RUMORS have been swirling in the local media that one of my former employers is closing. It’s a cautionary tale about brutal market forces that may be buffeting your hospital too. You might be safe for now, but I encourage you to take stock of some economic trends that will undoubtedly impact your personal and professional future.
St. Joseph’s Hospital was Minnesota’s first hospital. Catholic nuns converted a chapel into a cholera ward in 1853 and the hospital has been a fixture in downtown St. Paul ever since. It’s currently licensed for 401 beds.
According to public data, St. Joe’s had 11,838 acute care admissions in 2017, ranking No. 16 among the state’s 140 hospitals in terms of volume. But its balance sheet is upside down. Total operating revenue and expenses were roughly $258 million and $292 million, respectively, that same year. That translates to an operating loss of $34 million.
While the causes of financial distress are probably many, payer mix seems to be a big part of the problem. Only 16% of admissions were covered by commercial insurance, compared to 75% of patients with Medicare and Medicaid. The remaining 9% were self-pay patients and miscellaneous payer types.
As you’re likely aware, commercial or “private” insurance is associated with better reimbursement compared to government plans. And hospitals have historically depended on that payment differential to stay afloat.
Hospital budgets are precarious and generally involve single-digit operating margins. Seemingly small volume and revenue variances can quickly mess up an entire fiscal year.
Let’s start with volume or “heads in beds.” According to the Agency for Healthcare Research and Quality (AHRQ), discharges have been declining since 2008, when they peaked at more than 38 million nationally. By 2016, volume was down 6.6%, and I don’t think we’ve hit bottom yet. Reasons for the slide are many: better ambulatory care, including same-day surgeries, observation care, home health care and so on. Coincident with this volume trend was a significant shift in payer mix. Per the same AHRQ dataset, government plans accounted for 55.8% of discharges in 2008. This has increased every year and hit 62.7% in 2016. The flip side was a drop in commercial insurance from 35.4% to 30.1%.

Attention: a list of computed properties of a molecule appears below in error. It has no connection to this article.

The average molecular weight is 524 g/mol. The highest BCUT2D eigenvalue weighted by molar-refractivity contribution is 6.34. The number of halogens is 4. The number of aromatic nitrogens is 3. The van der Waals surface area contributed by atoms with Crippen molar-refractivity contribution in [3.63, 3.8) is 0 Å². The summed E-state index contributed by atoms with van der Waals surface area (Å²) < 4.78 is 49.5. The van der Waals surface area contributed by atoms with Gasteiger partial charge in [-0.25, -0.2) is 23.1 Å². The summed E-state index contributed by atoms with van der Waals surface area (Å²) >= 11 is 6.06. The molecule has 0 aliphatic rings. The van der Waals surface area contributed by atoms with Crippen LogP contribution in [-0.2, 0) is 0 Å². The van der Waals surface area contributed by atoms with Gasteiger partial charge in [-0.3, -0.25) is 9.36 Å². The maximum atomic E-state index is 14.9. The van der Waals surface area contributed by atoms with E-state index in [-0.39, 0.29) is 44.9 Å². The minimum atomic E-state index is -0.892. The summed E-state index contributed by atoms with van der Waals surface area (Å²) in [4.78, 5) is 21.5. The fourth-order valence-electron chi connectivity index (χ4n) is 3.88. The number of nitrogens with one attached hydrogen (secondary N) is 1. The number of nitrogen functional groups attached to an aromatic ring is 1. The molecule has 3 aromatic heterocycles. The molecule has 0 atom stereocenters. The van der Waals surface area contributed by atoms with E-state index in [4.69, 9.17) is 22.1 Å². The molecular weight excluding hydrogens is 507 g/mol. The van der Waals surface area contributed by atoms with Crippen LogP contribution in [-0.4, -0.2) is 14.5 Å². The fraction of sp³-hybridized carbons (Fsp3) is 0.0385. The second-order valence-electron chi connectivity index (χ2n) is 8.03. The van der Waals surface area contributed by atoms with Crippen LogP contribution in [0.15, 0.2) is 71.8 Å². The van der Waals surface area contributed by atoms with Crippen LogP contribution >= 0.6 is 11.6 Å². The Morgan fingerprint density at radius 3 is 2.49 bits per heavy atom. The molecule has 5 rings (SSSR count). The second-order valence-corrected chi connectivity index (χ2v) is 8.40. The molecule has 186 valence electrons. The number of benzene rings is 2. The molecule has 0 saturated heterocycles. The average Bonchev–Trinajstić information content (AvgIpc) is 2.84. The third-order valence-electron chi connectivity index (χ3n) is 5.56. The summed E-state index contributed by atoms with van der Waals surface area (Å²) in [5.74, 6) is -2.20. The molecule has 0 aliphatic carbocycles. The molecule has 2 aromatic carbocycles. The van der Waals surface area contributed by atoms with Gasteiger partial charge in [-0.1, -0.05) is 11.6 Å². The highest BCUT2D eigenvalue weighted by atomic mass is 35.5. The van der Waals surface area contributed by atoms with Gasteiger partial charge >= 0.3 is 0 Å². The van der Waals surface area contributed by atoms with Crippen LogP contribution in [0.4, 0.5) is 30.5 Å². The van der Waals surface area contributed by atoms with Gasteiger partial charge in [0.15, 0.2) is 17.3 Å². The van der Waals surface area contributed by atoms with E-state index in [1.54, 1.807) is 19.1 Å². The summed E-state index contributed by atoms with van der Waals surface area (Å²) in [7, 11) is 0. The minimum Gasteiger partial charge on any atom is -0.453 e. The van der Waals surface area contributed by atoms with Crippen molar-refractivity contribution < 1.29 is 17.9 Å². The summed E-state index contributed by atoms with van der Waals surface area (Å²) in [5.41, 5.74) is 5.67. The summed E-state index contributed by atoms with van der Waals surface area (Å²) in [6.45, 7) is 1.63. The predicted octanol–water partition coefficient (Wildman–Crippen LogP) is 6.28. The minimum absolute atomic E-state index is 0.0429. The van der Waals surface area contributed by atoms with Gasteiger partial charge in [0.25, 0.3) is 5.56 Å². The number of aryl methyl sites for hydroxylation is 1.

The Affordable Care Act—”Obamacare”—was responsible for some of the uptick in government insurance due to Medicaid expansion. But the overall effect is less than you might assume. The uninsured rate for hospital discharges stood at 4.2% in 2016, down 1.2% compared to 2008. This means that growth in government plans largely occurred at the expense of commercial insurance, not because the uninsured suddenly had government coverage. Explanations include the “silver tsunami” exiting employer-based insurance for Medicare when they retire.
As hospitals care for fewer inpatients and payment has increasingly shifted to government insurance, the net result is less revenue.
But the story gets worse. Government plans not only pay less, but their rates haven’t kept pace with inflation. According to the U.S. Bureau of Labor Statistics, the cost of medical care increased 27.4% between 2008 and 2016. Over that same period, Medicare’s conversion factor—what you get paid per RVU—declined from $38.0870 to $35.8043.
See “Hospital and reimbursement trends,” and compare those changes to the last few years of your hospital’s financials.
Requiem for fee-for-service?
It’s really hard to make these numbers work. And when numbers don’t work, severe expense side solutions are often needed, including service reductions, consolidations and hospital closures. But what about alternate payment models, the ever-expanding alphabet soup that includes MSSP, ACO and all the rest? An analysis last fall found that while Medicare saved a bundle in 2018, only 37% of ACOs received shared savings bonuses. That left everyone else either flat or penalized.
As for St. Joe’s, I’m hoping for another miracle. Way back in 1996, a local newspaper reported that the hospital was going to close because it had “more hospital beds than the patients to fill them.” But it still found a way through. I’m hoping it will again.
David A. Frenz, MD, is a private practice physician and health care consultant. Learn more about him and his work at www.davidfrenz.com or LinkedIn.